Hodges used ‘powdered unicorn horn’ that he purchased from a non-too public spirited merchant. Credit to the good doctor, Hodges soon realised that this didn’t work and started to question the existence of unicorns. He also prescribed ‘Plague Water’ a combination of berries, nuts, flowers, wines and vinegar
The point is he was one of the few that stayed and he attempted to find natural remedies
Sadly his practice dwindled. Finally he was arrested as a debtor, sent to Ludgate Prison, and died. He was buried at St Stephen.
As we walk in our moment of history , let us agree that those that stand their duty, as Nathaniel Hodges did, receive proper remuneration
And Nathaniel Hodges – next Thursday 8pm think of him as we again clap for the carers
COVID-19 – PERCHANCE TO READ
Jane Austen wrote in her novel Emma , “Ah! my poor dear child, the truth is, that in London it is always a sickly season. Nobody is healthy in London, nobody can be. It is a dreadful thing!”
Anyway, no negativity , no Charterhouse Black Death stories 1348 , no Pepys plague extracts 1665 and no relating of the Trafalgar Square celebrations in contributing to the Flu pandemic 1918.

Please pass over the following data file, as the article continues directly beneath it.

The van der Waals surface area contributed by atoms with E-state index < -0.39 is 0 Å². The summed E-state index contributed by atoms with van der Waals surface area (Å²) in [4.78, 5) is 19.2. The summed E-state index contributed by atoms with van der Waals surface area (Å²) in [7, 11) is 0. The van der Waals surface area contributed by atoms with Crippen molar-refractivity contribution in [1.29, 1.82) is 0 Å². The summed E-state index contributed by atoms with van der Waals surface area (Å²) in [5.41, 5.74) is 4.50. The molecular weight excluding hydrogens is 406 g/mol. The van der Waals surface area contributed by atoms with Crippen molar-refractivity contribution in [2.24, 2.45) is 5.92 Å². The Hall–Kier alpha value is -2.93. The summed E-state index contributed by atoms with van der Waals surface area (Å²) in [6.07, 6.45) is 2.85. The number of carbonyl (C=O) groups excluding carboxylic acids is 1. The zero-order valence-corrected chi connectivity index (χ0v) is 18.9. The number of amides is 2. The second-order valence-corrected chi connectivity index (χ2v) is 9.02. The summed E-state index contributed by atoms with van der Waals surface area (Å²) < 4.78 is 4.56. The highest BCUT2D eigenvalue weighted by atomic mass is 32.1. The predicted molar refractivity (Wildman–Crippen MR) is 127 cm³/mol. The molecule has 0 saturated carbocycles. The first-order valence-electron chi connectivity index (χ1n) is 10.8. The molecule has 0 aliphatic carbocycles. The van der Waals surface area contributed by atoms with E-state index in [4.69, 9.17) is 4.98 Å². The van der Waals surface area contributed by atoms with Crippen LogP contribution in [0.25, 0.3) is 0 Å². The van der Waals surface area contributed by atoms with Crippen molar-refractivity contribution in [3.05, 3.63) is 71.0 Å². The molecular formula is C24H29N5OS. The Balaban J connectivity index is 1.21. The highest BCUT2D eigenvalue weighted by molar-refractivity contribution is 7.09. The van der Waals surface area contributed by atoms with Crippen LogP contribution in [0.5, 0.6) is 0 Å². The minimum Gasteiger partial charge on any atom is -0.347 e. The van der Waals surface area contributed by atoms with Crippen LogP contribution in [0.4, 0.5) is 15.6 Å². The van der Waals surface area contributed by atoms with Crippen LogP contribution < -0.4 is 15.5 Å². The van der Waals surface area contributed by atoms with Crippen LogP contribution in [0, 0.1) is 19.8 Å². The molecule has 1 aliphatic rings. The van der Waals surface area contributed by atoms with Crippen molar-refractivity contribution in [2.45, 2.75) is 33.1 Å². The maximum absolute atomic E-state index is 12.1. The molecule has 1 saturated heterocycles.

Only positivity , in 1665 , the University of Cambridge temporarily closed due to the plague and Sir Isaac Newton was forced to work from home. In a state of boredom and with a deft use of his abacus he developed his theory of gravity and optics.
The time of coronavirus – ‘a tale you will tell your grandchildren and mightily bored they will be’ to quote – General Horrocks in relation to the Battle of Arnhem 1944
So if you have to self isolate for 7 -14 days during the reign of Boris the Bold here are 3 books about our great and gallant city that I have read and re-read and totally recommend.
All are readily available , all cost less from kindle books , but digital lacks the tactile in my book [see what I did there]
In no particular order:
The Phoenix – Leo Hollis 2008
War , politics , religion and the ‘resurgem’ of St Paul’s Cathedral. Always so dramatic. The story of the birth of modern London through the lives of John Evelyn, Samuel Pepys and Christopher Wren. Such events chronicled,The English Civil War, The Republic , Restoration , Plague and Fire. Full of small details among the big moments. Evelyn introduces Wren to his future Master Carver Grinling Gibbons, Thornhill almost falling from the whispering gallery as he stepped back to admire his painting of the dome of St Paul’s and Pepys burying his Parmesan cheese to protect it from the Great Fire , great stuff!